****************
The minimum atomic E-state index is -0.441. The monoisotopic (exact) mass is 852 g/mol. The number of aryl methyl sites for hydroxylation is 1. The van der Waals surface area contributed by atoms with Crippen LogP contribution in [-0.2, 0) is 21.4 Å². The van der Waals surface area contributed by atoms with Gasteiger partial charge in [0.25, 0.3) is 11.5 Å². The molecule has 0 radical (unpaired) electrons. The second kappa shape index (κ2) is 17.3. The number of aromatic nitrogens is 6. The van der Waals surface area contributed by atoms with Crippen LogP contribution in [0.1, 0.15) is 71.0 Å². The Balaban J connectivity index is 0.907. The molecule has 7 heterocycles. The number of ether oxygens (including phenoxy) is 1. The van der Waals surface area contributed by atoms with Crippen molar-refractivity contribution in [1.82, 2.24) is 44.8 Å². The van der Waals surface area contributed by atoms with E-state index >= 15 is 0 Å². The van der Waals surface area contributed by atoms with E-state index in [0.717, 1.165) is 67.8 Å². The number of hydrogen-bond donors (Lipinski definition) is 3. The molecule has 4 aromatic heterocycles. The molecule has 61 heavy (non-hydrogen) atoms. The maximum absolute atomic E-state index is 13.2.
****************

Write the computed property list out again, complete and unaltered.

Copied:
The minimum atomic E-state index is -0.441. The monoisotopic (exact) mass is 852 g/mol. The number of aryl methyl sites for hydroxylation is 1. The van der Waals surface area contributed by atoms with Crippen LogP contribution in [-0.2, 0) is 21.4 Å². The van der Waals surface area contributed by atoms with Gasteiger partial charge in [0.25, 0.3) is 11.5 Å². The molecule has 0 radical (unpaired) electrons. The second kappa shape index (κ2) is 17.3. The number of aromatic nitrogens is 6. The van der Waals surface area contributed by atoms with Crippen LogP contribution in [0.1, 0.15) is 71.0 Å². The Balaban J connectivity index is 0.907. The molecule has 7 heterocycles. The number of ether oxygens (including phenoxy) is 1. The van der Waals surface area contributed by atoms with Crippen molar-refractivity contribution in [1.82, 2.24) is 44.8 Å². The van der Waals surface area contributed by atoms with E-state index >= 15 is 0 Å². The van der Waals surface area contributed by atoms with E-state index in [0.717, 1.165) is 67.8 Å². The number of hydrogen-bond donors (Lipinski definition) is 3. The molecule has 4 aromatic heterocycles. The molecule has 61 heavy (non-hydrogen) atoms. The maximum absolute atomic E-state index is 13.2.